Comoros volcano spews lava, residents flee
MORONI (Reuters) – Lava spewed from a volcano on the Indian
Ocean island of Grande Comore on Sunday, lighting up the sky
and sending scores of frightened residents onto the streets.
Residents of Moroni, the capital of the Comoros islands,
said they could see lava at the top of 2,361-meter (7,746-ft)
Mount Karthala, one of the world’s largest active volcanoes.
Karthala last erupted in April 2005, affecting as many as
40,000 residents and forcing thousands to flee in fear of
poisonous gas and a possible magma flow.
It was the volcano’s first eruption in more than decade on
the archipelago nation, 300 km (190 miles) off the coast of
The majestic crag and its fertile slopes covered in vanilla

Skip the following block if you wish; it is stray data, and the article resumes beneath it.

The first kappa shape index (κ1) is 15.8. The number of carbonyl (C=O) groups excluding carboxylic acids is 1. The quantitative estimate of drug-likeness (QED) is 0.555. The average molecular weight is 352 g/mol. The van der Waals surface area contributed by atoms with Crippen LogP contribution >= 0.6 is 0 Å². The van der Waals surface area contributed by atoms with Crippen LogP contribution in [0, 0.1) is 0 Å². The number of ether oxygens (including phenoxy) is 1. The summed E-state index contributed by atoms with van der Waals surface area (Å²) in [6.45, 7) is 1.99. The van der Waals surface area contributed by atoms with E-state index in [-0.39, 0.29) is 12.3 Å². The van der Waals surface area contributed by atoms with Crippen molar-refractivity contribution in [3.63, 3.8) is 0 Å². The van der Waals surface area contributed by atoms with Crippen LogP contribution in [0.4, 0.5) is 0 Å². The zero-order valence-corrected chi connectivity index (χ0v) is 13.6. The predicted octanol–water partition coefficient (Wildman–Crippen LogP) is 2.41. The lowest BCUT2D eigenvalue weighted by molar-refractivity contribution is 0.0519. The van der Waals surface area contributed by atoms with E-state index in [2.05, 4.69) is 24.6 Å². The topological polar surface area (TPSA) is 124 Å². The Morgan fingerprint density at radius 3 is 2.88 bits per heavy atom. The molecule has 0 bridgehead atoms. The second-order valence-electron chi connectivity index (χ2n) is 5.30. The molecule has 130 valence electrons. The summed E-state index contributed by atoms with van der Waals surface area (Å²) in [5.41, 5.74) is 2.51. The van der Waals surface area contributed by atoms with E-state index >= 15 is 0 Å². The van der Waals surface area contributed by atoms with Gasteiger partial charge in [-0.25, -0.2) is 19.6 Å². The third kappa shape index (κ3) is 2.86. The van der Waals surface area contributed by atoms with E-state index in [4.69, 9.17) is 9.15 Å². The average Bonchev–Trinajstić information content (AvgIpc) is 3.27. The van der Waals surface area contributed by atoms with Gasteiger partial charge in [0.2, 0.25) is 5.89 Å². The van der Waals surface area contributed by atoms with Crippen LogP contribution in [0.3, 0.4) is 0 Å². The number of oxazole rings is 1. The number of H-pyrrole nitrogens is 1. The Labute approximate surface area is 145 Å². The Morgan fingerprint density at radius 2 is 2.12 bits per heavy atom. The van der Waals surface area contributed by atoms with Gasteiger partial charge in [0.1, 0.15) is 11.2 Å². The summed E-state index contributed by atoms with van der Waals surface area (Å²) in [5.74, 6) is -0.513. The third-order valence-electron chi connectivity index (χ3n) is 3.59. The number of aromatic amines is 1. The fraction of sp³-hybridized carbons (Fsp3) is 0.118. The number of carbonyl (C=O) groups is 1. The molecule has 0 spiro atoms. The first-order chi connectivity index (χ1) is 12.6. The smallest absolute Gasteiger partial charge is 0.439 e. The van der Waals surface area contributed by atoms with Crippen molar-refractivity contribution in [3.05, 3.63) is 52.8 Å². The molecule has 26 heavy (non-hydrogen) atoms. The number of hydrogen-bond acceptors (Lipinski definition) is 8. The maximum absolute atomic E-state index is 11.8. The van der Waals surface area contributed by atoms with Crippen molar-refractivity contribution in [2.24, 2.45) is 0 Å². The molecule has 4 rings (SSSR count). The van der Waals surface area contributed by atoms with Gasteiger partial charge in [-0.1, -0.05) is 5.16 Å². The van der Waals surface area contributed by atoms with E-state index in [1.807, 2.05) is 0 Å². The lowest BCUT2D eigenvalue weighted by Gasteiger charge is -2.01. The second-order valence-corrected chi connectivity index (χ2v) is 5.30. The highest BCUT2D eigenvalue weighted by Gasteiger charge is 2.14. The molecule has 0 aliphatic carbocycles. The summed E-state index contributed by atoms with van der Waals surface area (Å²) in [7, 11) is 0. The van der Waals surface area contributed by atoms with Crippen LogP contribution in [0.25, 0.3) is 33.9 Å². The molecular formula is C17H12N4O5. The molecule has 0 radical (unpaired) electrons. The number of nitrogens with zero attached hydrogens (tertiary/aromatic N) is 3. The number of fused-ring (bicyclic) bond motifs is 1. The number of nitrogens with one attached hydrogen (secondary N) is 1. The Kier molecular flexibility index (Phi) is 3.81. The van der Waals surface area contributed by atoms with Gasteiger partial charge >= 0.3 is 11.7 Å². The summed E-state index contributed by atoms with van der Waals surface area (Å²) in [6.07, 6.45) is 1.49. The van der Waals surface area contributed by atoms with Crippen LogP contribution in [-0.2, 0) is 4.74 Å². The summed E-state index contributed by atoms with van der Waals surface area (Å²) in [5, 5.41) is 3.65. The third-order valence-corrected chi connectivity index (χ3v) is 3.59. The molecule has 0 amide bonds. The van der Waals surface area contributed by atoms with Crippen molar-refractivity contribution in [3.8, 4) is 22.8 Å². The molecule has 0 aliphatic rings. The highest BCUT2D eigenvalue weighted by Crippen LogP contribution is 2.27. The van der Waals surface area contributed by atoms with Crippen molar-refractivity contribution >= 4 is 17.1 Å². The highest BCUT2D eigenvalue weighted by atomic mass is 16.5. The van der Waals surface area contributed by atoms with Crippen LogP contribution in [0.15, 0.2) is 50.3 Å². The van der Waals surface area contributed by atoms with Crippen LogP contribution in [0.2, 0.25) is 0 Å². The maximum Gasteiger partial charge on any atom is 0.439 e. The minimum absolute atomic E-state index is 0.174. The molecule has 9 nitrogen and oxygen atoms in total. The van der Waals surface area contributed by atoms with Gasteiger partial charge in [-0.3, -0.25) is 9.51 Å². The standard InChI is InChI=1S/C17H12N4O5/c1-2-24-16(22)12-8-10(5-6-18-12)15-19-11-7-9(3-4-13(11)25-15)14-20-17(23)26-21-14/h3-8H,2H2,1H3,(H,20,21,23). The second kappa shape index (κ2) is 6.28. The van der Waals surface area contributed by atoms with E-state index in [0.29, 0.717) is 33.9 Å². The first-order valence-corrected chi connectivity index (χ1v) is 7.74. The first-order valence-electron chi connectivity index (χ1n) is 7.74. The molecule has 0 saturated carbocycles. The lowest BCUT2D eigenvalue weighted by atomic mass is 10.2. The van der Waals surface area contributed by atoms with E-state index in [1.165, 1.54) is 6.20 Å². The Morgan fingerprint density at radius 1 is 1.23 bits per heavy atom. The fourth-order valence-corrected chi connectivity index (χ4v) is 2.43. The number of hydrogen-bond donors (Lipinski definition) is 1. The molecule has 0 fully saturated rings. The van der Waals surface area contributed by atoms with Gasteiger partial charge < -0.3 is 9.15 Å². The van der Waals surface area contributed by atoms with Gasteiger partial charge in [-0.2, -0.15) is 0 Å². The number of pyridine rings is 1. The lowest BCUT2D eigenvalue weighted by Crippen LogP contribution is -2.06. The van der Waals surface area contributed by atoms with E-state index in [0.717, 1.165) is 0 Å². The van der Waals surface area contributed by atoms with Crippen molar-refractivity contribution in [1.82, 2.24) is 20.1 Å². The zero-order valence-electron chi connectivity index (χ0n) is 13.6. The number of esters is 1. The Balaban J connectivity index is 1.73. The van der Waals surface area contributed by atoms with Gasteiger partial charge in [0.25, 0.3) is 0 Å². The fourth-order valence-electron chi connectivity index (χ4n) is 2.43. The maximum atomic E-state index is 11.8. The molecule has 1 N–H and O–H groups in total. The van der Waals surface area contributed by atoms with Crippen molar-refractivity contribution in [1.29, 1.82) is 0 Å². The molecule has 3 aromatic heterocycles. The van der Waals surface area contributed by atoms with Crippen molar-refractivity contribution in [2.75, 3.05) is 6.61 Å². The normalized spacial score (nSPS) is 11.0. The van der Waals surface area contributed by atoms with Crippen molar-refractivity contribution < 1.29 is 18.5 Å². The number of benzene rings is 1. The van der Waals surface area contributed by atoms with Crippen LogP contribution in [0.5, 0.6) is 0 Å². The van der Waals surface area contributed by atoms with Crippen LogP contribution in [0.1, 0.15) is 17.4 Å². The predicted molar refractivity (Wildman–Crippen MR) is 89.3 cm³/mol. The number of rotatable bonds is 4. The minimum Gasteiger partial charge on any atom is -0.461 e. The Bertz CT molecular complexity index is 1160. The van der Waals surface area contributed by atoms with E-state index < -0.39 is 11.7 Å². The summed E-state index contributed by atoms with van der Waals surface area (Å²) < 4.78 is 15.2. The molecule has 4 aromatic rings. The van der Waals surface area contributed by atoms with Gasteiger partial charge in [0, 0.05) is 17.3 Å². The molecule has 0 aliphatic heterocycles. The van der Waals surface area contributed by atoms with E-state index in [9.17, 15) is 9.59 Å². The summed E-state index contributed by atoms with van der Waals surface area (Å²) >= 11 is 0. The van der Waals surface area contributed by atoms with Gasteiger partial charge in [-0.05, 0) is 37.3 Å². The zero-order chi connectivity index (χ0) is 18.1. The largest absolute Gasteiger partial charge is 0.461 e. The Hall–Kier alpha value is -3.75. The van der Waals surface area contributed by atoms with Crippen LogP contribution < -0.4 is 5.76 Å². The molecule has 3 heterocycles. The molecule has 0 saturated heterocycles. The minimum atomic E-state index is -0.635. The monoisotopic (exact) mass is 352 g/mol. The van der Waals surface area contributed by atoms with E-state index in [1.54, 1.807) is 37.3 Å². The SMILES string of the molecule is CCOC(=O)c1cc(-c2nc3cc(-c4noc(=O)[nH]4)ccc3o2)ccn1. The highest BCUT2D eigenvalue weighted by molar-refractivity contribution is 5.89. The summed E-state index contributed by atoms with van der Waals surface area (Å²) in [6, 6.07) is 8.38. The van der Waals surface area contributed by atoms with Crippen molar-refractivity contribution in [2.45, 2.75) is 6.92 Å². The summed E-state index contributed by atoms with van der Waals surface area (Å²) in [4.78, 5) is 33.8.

vine plantations form most of Grande Comore, the main island in
the Comoros chain.
The islands have largely escaped major destruction from the
volcano, which has erupted every 11 years on average over the
last 200 years, but has had several close calls.
In November, Mount Karthala sent clouds of ash and sparks
over the island, blanketing the capital Moroni and other
villages in gray dust. Moroni is about 15 km (9 miles) from
The Federal Islamic Republic of the Comoros covers three
small volcanic islands — Grande Comore, Anjouan and Moheli —
in the Mozambique channel 300 km (190 miles) northwest of